Monday, December 12, 2016

25 Songs About Addiction and Recovery: THE A TEAM, Ed Sheeran

Far too many people have irrational ideas about addiction, and those ideas encompass the full spectrum of addiction. This has gotten some media attention in the last couple of years as the heroin epidemic has exploded, and in some areas, minds are being pried open on some aspects of the disease of addiction. There is a growing, and often grudging, realization that people do not stop being people because they become addicted to drugs--grudging because the innate need to feel superior to those less fortunate and worse off than we believe ourselves to be is one of the tendencies that human beings have indulged in since the Cro-Magnons were exterminating the Neanderthals. And it has taken huge numbers of young white people becoming addicted to opiates after their initial exposure to that type of drug was through prescribed painkillers for even that tiny opening in our collective minds to take place.
But judgment is still passed on addicts in a hundred different other ways, even by other addicts. And none faces more stigma and more societal revulsion than the woman that have to resort to prostitution to get the next one. American society has always been very uptight and repressive toward sex, even more than most other Christian and most Muslim societies, and the "loose" or "wanton" woman gets cut few breaks by most people who have not found themselves in that situation. Even in 12-step fellowships, there is often open disdain showed, by both men and other women, toward women that have sold themselves in their addiction. It's an unfortunate and devastating fact of life, and one that is only receding at the pace of a glacier melting.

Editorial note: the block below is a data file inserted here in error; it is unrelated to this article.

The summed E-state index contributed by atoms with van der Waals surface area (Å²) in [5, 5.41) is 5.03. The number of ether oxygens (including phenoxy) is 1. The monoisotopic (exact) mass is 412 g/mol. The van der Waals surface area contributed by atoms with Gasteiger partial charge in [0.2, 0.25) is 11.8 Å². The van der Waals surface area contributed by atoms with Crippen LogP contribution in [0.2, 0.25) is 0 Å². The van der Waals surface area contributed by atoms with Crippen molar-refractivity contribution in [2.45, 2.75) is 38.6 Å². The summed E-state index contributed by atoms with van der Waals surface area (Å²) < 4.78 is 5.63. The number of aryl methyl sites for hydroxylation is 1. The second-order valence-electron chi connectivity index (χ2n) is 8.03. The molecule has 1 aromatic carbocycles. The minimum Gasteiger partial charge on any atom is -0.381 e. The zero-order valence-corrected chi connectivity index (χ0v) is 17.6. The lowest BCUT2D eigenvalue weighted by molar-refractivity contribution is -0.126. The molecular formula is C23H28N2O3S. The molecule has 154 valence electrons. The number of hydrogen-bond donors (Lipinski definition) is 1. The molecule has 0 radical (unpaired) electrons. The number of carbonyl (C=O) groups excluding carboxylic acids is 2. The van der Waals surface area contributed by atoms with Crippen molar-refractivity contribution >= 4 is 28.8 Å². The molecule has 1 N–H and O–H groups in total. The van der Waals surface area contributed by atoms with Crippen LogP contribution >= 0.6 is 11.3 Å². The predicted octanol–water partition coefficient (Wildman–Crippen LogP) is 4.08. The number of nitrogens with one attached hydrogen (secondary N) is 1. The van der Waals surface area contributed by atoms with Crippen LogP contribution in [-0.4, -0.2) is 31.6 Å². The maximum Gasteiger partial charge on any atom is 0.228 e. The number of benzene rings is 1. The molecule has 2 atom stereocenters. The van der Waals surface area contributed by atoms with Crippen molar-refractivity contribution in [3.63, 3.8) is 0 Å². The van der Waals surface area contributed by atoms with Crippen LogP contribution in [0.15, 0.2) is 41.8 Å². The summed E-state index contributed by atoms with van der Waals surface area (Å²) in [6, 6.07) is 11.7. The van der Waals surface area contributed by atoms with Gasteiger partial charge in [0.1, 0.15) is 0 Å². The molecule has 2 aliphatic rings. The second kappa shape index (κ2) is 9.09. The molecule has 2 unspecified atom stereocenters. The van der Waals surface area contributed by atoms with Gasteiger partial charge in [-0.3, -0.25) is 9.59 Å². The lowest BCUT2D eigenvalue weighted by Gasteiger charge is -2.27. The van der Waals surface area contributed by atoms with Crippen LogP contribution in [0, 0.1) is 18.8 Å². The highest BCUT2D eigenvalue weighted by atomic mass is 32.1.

We can't blame Ed Sheeran, though. My daughter turned me on to Sheeran a few years ago; he is one of the Taylor Swift-generation singer/songwriters, and he is actually quite good apart from this song, as well. But this song absolutely blew me away when I first heard it;  it is an honest portrayal of a woman caught up in a deadly addiction--the "grams" and "pipe"  references makes me think it's crack, but it could be meth, too.  I'm not sure I've ever heard a more graphic and accurate description of the reality of The Life ("burnt lungs, sour taste;" "long nights, strange men;" faces crumbling like pastry; flying "in a pipe";). But there are a bunch of little touches that tell me that Sheeran actually knows what he's writing about, that he is or was close to someone caught in the nightmare--"Loose change, bank notes, weary-eyed, dry throat, call girl, no phone".
Or as we call it in the rooms, when you get to the point of the "Everything Must Go!" sale.
And other references, too--"the worst things come free to us" is something familiar to anyone who has relapsed, because the dealers will always get you going with the free one, to get you sucked back in to where you can't say no.
But where Sheeran does his greatest service, the great point of the song, is calling the woman an
angel. Because, as much as the Puritans among us would like to believe otherwise, women selling themselves for drugs are somebody's daughters, and often they are somebody's mothers, too. The sex is simply a way to get more; there is no emotional involvement in it. It's hard for men to grasp this, because if a man is not emotionally involved in sex, it doesn't happen-- the physical equipment does not rise to the occasion. But this is exactly how it is. It is not the real person that is getting paid for their presence; it is somebody merely doing what someone is willing to give them money for so that they can get high. There is no moral involvement, no "falling," no lustful element to it whatsoever. And Sheeran's song beautifully makes the point that the true nature of the woman is something other than what she is doing.